The father of Bathsheba was Eliam (spelled "Ammiel" in I Chronicles 3:5). As this was also the name of a son of Ahithophel, one of David's heroes (II Samuel 23:34), it has been conjectured that Bathsheba was a granddaughter of Ahithophel and that the latter's desertion of David at the time of Absalom's rebellion was in revenge for David's conduct toward Bathsheba.

ee also

*Bathsheba at Her Bath



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Look at other dictionaries:

  • BATHSHEBA — Uxor Uriae, postea Davidis et mater Solomonis, Sulp. Severus, l. 1. c. 66. Qua tempestare Bersaben quandam, mirae feminam pulehritudinis, stuprô compertam habun. Haec viri cuiusdam uxor, qui tum in castris erat, fuisse traditur. Ubi secutus… …   Hofmann J. Lexicon universale

  • Bathsheba — f Biblical name, meaning ‘daughter of the oath’ in Hebrew. This was the name of the woman who became the wife of King David, after he had disposed of her husband Uriah, and mother of King Solomon (2 Samuel 11–12). It was popular with the Puritans …   First names dictionary

  • Bathsheba — Biblical wife of King David, mother of Solomon, from Heb. Bathshebha, lit. daughter of the oath, from bath daughter …   Etymology dictionary

  • Bathsheba — [bath shē′bə, bath′shi bə] n. [Heb batsheva, lit., daughter of Sheba, daughter of the oath] Bible the mother of Solomon by King David, whom she married after he had sent her first husband, Uriah, to death in battle: 2 Sam. 11 …   English World dictionary

  • Bathsheba — /bath shee beuh, bath sheuh /, n. 1. the wife of Uriah and afterward of David: mother of Solomon. II Sam. 11, 12. 2. a female given name: from a Hebrew phrase meaning daughter of the oath. * * * ▪ biblical figure also spelled  Bethsabee,  … …   Universalium

  • Bathsheba — noun a) The wife of Uriah and later of David. 3 And David sent and enquired after the woman. And one said, Is not this Bathsheba, the daughter of Eliam, the wife of Uriah the Hittite? b) of biblical origin. I was kinda sweet on her my own self.… …   Wiktionary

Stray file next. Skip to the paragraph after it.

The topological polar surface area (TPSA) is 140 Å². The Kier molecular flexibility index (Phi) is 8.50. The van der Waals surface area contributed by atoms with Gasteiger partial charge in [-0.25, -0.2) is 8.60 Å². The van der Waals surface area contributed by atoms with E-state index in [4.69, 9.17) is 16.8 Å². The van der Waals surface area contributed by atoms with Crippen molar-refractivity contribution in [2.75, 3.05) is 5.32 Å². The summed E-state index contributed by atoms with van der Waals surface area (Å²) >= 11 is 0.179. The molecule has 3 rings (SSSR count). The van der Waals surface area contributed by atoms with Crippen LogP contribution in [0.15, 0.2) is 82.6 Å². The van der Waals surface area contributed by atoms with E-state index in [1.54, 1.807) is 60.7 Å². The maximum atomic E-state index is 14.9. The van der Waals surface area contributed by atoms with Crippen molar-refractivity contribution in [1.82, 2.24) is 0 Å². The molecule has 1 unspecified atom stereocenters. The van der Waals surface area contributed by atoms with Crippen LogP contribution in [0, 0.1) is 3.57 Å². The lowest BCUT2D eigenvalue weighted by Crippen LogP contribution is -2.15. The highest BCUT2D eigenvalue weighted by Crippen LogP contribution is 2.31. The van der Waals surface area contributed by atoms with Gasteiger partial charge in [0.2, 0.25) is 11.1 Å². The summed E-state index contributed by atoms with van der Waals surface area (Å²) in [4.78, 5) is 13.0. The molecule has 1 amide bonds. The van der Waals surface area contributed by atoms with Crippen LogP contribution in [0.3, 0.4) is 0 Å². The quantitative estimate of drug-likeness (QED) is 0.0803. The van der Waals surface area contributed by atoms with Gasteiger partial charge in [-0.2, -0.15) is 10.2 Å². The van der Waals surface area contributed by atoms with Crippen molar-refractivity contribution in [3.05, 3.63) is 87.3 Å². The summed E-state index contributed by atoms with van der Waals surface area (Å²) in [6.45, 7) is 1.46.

• Bathsheba — En el Viejo Testamento Bathsheba ( la séptima hija o la hija del juramento ), la hija de Ammiel, fue la esposa de Uriah el Hitita y luego del Rey David. Ella es la madre del Rey Salomón. En 1 Crónicas 3:5 es llamada Bath shua. 2 Samuel 11:1 a… …   Enciclopedia Universal

  • Bathsheba — The wife of Uriah the Hittite, she was observed bathing by David and much desired, and seduced. So he arranged for Uriah to be killed in battle and married Bathsheba (2 Sam. 11:27). Nathan the prophet rebuked David. Bathsheba gave birth to… …   Dictionary of the Bible

  • Bathsheba — Original name in latin Bathsheba Name in other language Bathsheba State code BB Continent/City America/Barbados longitude 13.21667 latitude 59.51667 altitude 9999 Population 1765 Date 2013 05 05 …   Cities with a population over 1000 database

  • Bathsheba — (fl. 11th 10th cent BCE)    Israelite woman, wife first of Uriah, then of David. When David, from his rooftop, saw her bathing, he had Uriah her husband killed in battle by placing him in the front lines. Bathsheba was the mother of Solomon (II… …   Dictionary of Jewish Biography